"I just stared smoking cigars a few weeks ago, and i would like to smoke some cuban cigars, i been reading about, but i dont know how to get them, actually im a permanent U.S. resident, and i dont want to break the law, but still want to have the chance to smoke one of those good cigars, im actually living in ohio, and i was wondering (after reading this post), where can i get one of them?. Thanks " —June 4, 2016 21:09 PM
"I have certainly noticed a shortage of Cohiba Behikes for quite some time, even in Cuba. Not seeing "regular" Cohibas, such as Cohiba robustos? That's a first. Someone I know quite well just bought a Cohiba Robusto in France last week, and I know several retailers who have them in stock right now. I can't speak to the supply in Canada as I haven't been in some time. I have heard of reports of bad crops as well. You can read more about the crop status in Gordon Mott's blogs on this site (visit the blog section) and you'll be particularly interested in the Cuba Report coming in the Jan/Feb issue, which just shipped to the printer and will be out soon. It covers this particular subject. " —December 20, 2015 09:31 AM
"I've tried to buy Cohiba Robustos and Behikes for a while and it seems that many retailers in Canada are out of stock. I was told that there was a problem with the 2015 crop and Cohiba will only be shipping sometime in the summer of 2016. Apparently the few stores that have them bought enormous stock before the problem crop and are selling them for very high prices. Is this true or am I being told a lie?" —December 20, 2015 00:07 AM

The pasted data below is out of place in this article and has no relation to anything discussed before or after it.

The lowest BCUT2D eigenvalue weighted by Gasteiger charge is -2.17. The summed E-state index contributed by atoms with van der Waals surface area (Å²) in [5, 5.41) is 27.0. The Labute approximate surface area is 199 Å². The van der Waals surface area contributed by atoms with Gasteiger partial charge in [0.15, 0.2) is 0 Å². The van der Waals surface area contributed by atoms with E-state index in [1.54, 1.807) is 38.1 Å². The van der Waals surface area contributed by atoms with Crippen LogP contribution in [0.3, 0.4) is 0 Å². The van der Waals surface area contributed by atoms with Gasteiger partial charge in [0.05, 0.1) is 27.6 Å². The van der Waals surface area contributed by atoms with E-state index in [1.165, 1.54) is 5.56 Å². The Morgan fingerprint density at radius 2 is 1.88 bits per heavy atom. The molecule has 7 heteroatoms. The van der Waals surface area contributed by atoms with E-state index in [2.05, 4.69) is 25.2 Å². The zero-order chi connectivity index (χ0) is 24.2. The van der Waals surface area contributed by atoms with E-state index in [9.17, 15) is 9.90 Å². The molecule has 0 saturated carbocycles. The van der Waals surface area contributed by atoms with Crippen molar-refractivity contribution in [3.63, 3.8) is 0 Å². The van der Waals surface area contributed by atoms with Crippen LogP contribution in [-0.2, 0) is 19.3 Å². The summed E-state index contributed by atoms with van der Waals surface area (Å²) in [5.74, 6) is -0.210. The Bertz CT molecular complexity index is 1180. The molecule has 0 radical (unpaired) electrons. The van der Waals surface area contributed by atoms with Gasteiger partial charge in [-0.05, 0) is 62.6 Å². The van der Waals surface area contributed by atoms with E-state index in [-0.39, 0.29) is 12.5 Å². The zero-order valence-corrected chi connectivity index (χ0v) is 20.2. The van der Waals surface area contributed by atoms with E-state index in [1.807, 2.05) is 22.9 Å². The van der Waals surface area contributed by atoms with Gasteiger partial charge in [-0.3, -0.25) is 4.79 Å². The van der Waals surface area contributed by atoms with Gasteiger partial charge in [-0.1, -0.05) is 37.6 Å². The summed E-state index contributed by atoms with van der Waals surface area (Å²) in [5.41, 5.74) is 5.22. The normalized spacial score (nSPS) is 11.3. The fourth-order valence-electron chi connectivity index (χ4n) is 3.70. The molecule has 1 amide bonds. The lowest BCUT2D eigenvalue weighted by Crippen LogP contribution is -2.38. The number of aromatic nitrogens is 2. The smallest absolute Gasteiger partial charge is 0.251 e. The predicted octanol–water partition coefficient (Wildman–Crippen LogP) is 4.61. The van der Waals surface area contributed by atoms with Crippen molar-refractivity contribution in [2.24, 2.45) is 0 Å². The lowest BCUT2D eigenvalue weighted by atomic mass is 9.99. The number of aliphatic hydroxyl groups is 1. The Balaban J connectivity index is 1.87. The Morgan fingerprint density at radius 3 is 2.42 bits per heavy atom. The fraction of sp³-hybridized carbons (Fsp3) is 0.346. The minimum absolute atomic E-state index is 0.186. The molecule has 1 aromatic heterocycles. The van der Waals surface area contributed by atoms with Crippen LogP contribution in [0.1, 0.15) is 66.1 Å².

"I am going to Cancun in December and I will stop by La Casa Del Habano to smoke a few Cubans. I usually smoke Bolivar when I am there and Padrons when in the US. I like the full body cigars. I want to try something different but still strong. What would your recommend?" —November 18, 2015 16:25 PM
"great article. thank you . Just curious why the Bolivar bellicoso finos or the Partagas P2 was not mentioned." —October 19, 2015 02:37 AM
"Jake, Cuban cigars have had consistency problems in the past, but the ones produced today are, in our opinion, quite good and good on a consistent basis. If you are getting duds again and again and again, I would question the source of your product. " —October 13, 2015 09:54 AM